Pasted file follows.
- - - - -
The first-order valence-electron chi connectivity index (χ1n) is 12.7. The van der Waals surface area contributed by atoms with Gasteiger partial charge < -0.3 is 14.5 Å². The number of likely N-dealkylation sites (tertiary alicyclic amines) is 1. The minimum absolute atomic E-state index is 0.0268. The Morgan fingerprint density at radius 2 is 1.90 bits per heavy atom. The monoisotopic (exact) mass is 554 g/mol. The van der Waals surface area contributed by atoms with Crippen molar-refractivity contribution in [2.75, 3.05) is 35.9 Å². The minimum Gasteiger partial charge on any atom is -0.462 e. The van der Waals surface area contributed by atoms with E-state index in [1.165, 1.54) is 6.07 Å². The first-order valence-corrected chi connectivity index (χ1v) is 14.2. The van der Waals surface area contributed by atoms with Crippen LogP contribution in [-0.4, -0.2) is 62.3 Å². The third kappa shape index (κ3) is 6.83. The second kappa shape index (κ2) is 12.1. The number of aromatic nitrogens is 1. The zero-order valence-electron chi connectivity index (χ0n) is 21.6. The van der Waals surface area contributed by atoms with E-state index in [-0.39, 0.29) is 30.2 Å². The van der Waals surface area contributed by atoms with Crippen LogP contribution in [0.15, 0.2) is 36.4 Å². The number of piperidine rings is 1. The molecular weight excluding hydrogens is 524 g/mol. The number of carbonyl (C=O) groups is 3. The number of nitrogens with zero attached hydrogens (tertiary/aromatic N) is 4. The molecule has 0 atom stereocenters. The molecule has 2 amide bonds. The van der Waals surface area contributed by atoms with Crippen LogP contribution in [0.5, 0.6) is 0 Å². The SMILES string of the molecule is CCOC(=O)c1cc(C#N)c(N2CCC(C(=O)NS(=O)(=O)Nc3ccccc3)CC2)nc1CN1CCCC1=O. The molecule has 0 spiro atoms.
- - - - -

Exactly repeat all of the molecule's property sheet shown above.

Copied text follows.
The first-order valence-electron chi connectivity index (χ1n) is 12.7. The van der Waals surface area contributed by atoms with Gasteiger partial charge < -0.3 is 14.5 Å². The number of likely N-dealkylation sites (tertiary alicyclic amines) is 1. The minimum absolute atomic E-state index is 0.0268. The Morgan fingerprint density at radius 2 is 1.90 bits per heavy atom. The monoisotopic (exact) mass is 554 g/mol. The van der Waals surface area contributed by atoms with Crippen molar-refractivity contribution in [2.75, 3.05) is 35.9 Å². The minimum Gasteiger partial charge on any atom is -0.462 e. The van der Waals surface area contributed by atoms with E-state index in [1.165, 1.54) is 6.07 Å². The first-order valence-corrected chi connectivity index (χ1v) is 14.2. The van der Waals surface area contributed by atoms with Crippen LogP contribution in [-0.4, -0.2) is 62.3 Å². The third kappa shape index (κ3) is 6.83. The second kappa shape index (κ2) is 12.1. The number of aromatic nitrogens is 1. The zero-order valence-electron chi connectivity index (χ0n) is 21.6. The van der Waals surface area contributed by atoms with E-state index in [-0.39, 0.29) is 30.2 Å². The van der Waals surface area contributed by atoms with Crippen LogP contribution in [0.15, 0.2) is 36.4 Å². The number of piperidine rings is 1. The molecular weight excluding hydrogens is 524 g/mol. The number of carbonyl (C=O) groups is 3. The number of nitrogens with zero attached hydrogens (tertiary/aromatic N) is 4. The molecule has 0 atom stereocenters. The molecule has 2 amide bonds. The van der Waals surface area contributed by atoms with Crippen LogP contribution in [0.5, 0.6) is 0 Å². The SMILES string of the molecule is CCOC(=O)c1cc(C#N)c(N2CCC(C(=O)NS(=O)(=O)Nc3ccccc3)CC2)nc1CN1CCCC1=O. The molecule has 0 spiro atoms.